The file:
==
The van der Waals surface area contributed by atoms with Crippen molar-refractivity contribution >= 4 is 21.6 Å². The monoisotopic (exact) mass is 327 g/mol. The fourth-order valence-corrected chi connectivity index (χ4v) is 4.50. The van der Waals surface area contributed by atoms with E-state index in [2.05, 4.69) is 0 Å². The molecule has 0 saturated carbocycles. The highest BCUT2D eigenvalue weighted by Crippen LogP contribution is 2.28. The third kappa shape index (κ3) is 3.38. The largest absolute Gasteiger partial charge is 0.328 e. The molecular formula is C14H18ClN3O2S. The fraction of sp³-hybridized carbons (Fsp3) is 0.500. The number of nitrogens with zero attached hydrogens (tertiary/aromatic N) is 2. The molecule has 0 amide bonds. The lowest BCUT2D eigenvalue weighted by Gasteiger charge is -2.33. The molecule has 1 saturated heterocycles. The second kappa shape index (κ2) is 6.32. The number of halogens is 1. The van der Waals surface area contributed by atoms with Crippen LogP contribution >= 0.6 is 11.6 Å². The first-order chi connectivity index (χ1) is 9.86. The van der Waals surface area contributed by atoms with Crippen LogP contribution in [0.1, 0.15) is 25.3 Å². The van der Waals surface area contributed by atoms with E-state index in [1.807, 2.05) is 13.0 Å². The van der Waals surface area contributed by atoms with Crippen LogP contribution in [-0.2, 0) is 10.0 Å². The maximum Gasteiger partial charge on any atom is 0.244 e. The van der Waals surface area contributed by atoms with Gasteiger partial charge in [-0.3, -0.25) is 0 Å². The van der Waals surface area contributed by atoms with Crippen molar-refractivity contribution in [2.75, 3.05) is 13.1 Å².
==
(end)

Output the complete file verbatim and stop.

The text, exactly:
The van der Waals surface area contributed by atoms with Crippen molar-refractivity contribution >= 4 is 21.6 Å². The monoisotopic (exact) mass is 327 g/mol. The fourth-order valence-corrected chi connectivity index (χ4v) is 4.50. The van der Waals surface area contributed by atoms with E-state index in [2.05, 4.69) is 0 Å². The molecule has 0 saturated carbocycles. The highest BCUT2D eigenvalue weighted by Crippen LogP contribution is 2.28. The third kappa shape index (κ3) is 3.38. The largest absolute Gasteiger partial charge is 0.328 e. The molecular formula is C14H18ClN3O2S. The fraction of sp³-hybridized carbons (Fsp3) is 0.500. The number of nitrogens with zero attached hydrogens (tertiary/aromatic N) is 2. The molecule has 0 amide bonds. The lowest BCUT2D eigenvalue weighted by Gasteiger charge is -2.33. The molecule has 1 saturated heterocycles. The second kappa shape index (κ2) is 6.32. The number of halogens is 1. The van der Waals surface area contributed by atoms with Crippen LogP contribution >= 0.6 is 11.6 Å². The first-order chi connectivity index (χ1) is 9.86. The van der Waals surface area contributed by atoms with Crippen LogP contribution in [0.1, 0.15) is 25.3 Å². The van der Waals surface area contributed by atoms with E-state index in [1.807, 2.05) is 13.0 Å². The van der Waals surface area contributed by atoms with Crippen LogP contribution in [-0.2, 0) is 10.0 Å². The maximum Gasteiger partial charge on any atom is 0.244 e. The van der Waals surface area contributed by atoms with Gasteiger partial charge in [-0.3, -0.25) is 0 Å². The van der Waals surface area contributed by atoms with Crippen molar-refractivity contribution in [2.75, 3.05) is 13.1 Å².